You can watch our local entry from Bob and Diane on YouTube. Diane says “This is a contest, so if you like us, please click that you do on YouTube and that will get us votes.” Have a look, click like, then go have a read. §

Save Granite

The Granite Creek townsite is an important historical place for out area. In that regard the Courier recently received this letter from Bob and Diane Sterne.

We feel it is time our local government steps in to protect historic sites in this area. As many know, our passion is the local history. For years we have been asking to have the Granite Creek town site (which is on Crown land) protected. We have asked it to be put on the RDOS Heritage Registry. Currently there are no Area H locations on that registry.

They go on to talk about the “thousands of pioneers” who came here looking for gold, adventure, and a good life.

Let’s not turn a blind eye to what they did for our valley. Don’t you think it is time our government did something to protect the legacy of these prospectors? Isn’t that the least we can do to honour their memory and thank them for opening up our valley? Perhaps RDOS will listen if more people petition them to protect the Granite Creek town site. We are only two voices, but surely there are others who agree the site should be recognized and protected. If you agree, please send an email or letter to RDOS asking them to add the Granite Creek town site to their Heritage Registry and to turn it into a park to protect it from vandalism and digging.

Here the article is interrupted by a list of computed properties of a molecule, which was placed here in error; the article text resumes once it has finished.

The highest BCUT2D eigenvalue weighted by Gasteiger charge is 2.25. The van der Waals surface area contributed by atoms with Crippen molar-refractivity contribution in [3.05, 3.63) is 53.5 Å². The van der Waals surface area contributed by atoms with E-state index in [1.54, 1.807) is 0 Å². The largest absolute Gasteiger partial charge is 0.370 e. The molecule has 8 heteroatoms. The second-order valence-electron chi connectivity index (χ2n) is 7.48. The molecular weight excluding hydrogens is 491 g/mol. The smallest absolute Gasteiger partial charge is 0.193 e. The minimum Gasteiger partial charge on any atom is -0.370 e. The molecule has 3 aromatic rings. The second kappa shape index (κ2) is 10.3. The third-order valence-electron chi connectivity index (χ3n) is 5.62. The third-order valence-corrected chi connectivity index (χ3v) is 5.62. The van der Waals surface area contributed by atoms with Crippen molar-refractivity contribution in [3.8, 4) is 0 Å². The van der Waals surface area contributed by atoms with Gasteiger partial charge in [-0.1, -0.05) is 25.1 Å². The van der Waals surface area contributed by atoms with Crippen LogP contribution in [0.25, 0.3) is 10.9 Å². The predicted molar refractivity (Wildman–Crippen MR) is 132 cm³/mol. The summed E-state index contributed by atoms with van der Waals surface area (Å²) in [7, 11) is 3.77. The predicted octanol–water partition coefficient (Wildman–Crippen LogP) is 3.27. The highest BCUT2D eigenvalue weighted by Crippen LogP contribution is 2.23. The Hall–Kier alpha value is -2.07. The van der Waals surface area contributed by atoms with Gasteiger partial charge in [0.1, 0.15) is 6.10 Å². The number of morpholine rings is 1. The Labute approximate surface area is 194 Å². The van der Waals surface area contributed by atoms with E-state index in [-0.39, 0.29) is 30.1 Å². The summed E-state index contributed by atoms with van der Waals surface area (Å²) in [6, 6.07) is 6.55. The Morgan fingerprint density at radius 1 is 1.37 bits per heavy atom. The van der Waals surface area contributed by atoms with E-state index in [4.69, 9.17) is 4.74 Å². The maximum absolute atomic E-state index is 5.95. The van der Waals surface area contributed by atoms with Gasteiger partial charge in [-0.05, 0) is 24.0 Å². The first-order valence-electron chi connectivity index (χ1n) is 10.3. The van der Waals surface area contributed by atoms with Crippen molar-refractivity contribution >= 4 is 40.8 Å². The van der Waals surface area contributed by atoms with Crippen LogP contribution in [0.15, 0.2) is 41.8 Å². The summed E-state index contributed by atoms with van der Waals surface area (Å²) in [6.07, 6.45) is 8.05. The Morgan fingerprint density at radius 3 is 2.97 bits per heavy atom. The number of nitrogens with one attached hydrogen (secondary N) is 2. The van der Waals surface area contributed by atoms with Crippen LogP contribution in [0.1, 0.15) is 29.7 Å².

The address of the regional district office (RDOS) is 101 Martin Street, Penticton, B.C. V2A 5J9, and their email address is
Granite Creek circa 1909

Coalmont Hotel Centennial Party

The big centennial celebration at the Hotel July 27 and 28 was a huge success. There were perhaps 200 people present for the dinner and the band played both Friday night and all day Saturday. Here is a picture collage that was sent in by Grace Lynn Reeve. It tells the whole story.Picture story from Grace

Princeton Hospital Public Forum June 21

The Princeton Save Our Hospital Coalition would like to invite everyone to a Public Forum to discuss solutions to the health care problems in our community. The Forum will be held on June 21st at Riverside Community Centre beginning at 7:00 pm.

We have invited the following panelists to speak to our community:

– Christy Clarke, Premier of British Columbia
– Michael de Jong, BC Minister of Health
– Adrian Dix, Leader of the Opposition,
– Mike Farnworth, NDP Health Critic
– Harry Lali, MLA
– Dr. Robert Halpenny, CEO Interior Health
– Charlotte Mitchell, Chief of Upper Similkameen Indian Band
– Jason Earle, Acting Mayor of Princeton
– Brad Hope, RDOS Area H Director

As you are aware, the Interior Health Authority recently instituted scheduled closures of the Emergency Room at Princeton General Hospital. These closures represent the latest in a long sequence of cutbacks that have a negative impact on our community.

Please join us to hear what our elected and appointed representatives have to say. The public will also have an opportunity to ask the panel questions.

Nienke Klaver, Secretary
Princeton Save Our Hospital Coalition

New Couple on Coalmont Road

Ken and Grace Reeve Ken and Grace Lynn Reeve are very pleased to announce their marriage of May 4th.